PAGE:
“Oh, come on, Sunshine, it was supposed to make you smile, not cry.” Rick bridged the small gap between them and wrapped her in a playful embrace.

“Looks like I’ll just have to wrestle you into some laughter.”

Caroline held on tight so as not to fall over. Just as quickly as the tears threatened to fall, they faded away and she giggled into his chest. “Please, no, Ricky! I’m not dressed for wrestling!”

With his arms securely around her waist, he leaned out just far enough to look down and notice her shorts and tank top pajama set underneath her bulky fleece robe. Her fuzzy purple slippers skated along the floor. Rick took in a breath and he felt a peace wash over him as he realized, This is it, this is my moment.

With a glint in his eye Rick asked her, “Are you dressed for hugging?”

She closed her eyes and held him tight; her arms wrapped around his head. She whispered in his ear, “Yes, I think I’m dressed for hugging. Thank you, Ricky.”

"Finding Home" by Caroline Denny


Christian Women's Fiction.

You can't go home again. Or can you?

Sixty-year-old widow, grandmother, and lottery winner Marianne Campbell left behind her successful interior design career in Richmond, Virginia, to return to her economically battered hometown of Bartlett, Indiana. The Persimmon Creek neighborhood she loves has been hit especially hard. Most of the early twentieth century homes are in less-than-desirable condition, but she is determined to buy and renovate her childhood home. The problem is that the Yoders live there now.

To hide her extreme wealth, Marianne invents an alter ego, Barbara Rose. Barbara Rose conquers feral cats and escaped convicts to flip other houses in the neighborhood while Marianne ponders how to convince the Yoders to sell. Can Marianne use her wealth to help the community anonymously when under the inspection of a nosy TV reporter and a rival realtor?

A humorous and heartwarming adventure to refute the claim that you can't go home again.


Max and I were finally able to live in the half-completed house at 334 Sycamore View.

The ginger kitten from the closet litter joined our family. I named him Butterscotch but his name quickly changed to Bubba because, as Tom said, he was ‘about two sandwiches short of a picnic’. He did the usual kitten things like wrestle with a leaf or bat an acorn around but it was Max who fascinated him.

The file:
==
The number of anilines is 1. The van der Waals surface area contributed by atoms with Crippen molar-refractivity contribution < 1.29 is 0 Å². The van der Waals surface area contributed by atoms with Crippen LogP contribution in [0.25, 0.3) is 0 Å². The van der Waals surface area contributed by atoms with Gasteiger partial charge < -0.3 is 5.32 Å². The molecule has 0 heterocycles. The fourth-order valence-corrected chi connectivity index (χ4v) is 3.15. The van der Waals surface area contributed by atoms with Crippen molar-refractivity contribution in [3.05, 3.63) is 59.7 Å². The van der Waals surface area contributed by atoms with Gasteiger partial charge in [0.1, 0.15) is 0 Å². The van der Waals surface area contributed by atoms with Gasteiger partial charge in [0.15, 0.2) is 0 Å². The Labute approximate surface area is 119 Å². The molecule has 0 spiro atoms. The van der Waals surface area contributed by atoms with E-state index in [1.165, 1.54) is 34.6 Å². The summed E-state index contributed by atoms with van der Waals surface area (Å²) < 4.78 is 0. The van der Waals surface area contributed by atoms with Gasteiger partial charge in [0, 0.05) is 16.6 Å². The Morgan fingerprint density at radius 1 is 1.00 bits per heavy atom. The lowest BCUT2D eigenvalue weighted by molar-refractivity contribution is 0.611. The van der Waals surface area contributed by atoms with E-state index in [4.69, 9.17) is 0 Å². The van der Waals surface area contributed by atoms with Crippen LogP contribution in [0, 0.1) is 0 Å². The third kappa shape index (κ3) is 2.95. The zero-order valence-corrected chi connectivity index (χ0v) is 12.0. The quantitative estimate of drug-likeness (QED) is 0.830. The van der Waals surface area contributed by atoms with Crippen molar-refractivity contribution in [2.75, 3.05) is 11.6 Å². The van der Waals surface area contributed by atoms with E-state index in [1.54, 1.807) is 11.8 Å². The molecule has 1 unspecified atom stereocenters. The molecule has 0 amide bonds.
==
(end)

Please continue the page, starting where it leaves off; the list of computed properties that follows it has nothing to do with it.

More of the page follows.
Max’s nose had been out of joint since I brought Bubba, his food, and his litter box home. Bubba seemed not to notice, or if he noticed he did not seem to care. He loved to climb up on the back of an overstuffed chair, and jump onto Max’s back whenever the dog trotted by. Max reacted approximately the way a young horse would react the first time he felt a saddle on this back. He bucked. He growled and bared his teeth. He barked. He turned his head to try to get Bubba off his back and wound up chasing his tail while all three-and-a-half pounds of Bubba hung on, apparently enjoying the ride.

Then, suddenly, there was peace. When I woke up one morning and found Bubba curled up in what looked like a nest made by Max’s paws, I knew my boys accepted each other.

The bonus with Bubba came not from his ability to catch mice, which was pretty much non-existent, but from his ability to ride in my truck. I bought him a small dog car seat. With his bright blue harness secured to the car seat by an attached lanyard, Bubba rode as easily as Max.

The kitchen was coming along more rapidly than I’d hoped. The antique jadeite sink was a trial to install but eventually we got it right. It was a piece Sophia Palumbo would have loved, and Sarah went absolutely over the moon when I sent her a photo. Brendon Marshall, the genius who was Peggy’s husband, installed the dishwasher so the door appeared to be just another three drawers, which meant the sink was still the star. On the opposite side of the work triangle was Sophia’s vintage gas stove. Bill knew a man who refurbished old appliances so they not only looked beautiful, they worked like brand new units.

Sophia’s beloved floor-to-ceiling cabinets remained, although somewhat altered. Similar cabinets were in our house when I was growing up. I hated them because you either had to get on your hands and knees to locate something in the back of a lower cabinet, or you were forced to use a ladder to get things from the highest part of the cabinets. Brendon solved the issue with the lower cabinets by fabricating slide-out shelves. The uppers would still require a ladder so he built a library-style ladder that rolled around the corner of the unit into its own snug storage space when it was not in use. Clever, that man. I considered sending Peggy poisoned cookies from Tanya’s Treats so I could marry him once she keeled over, but I decided against it. We needed her in the office to make sure our contracts complied with state law.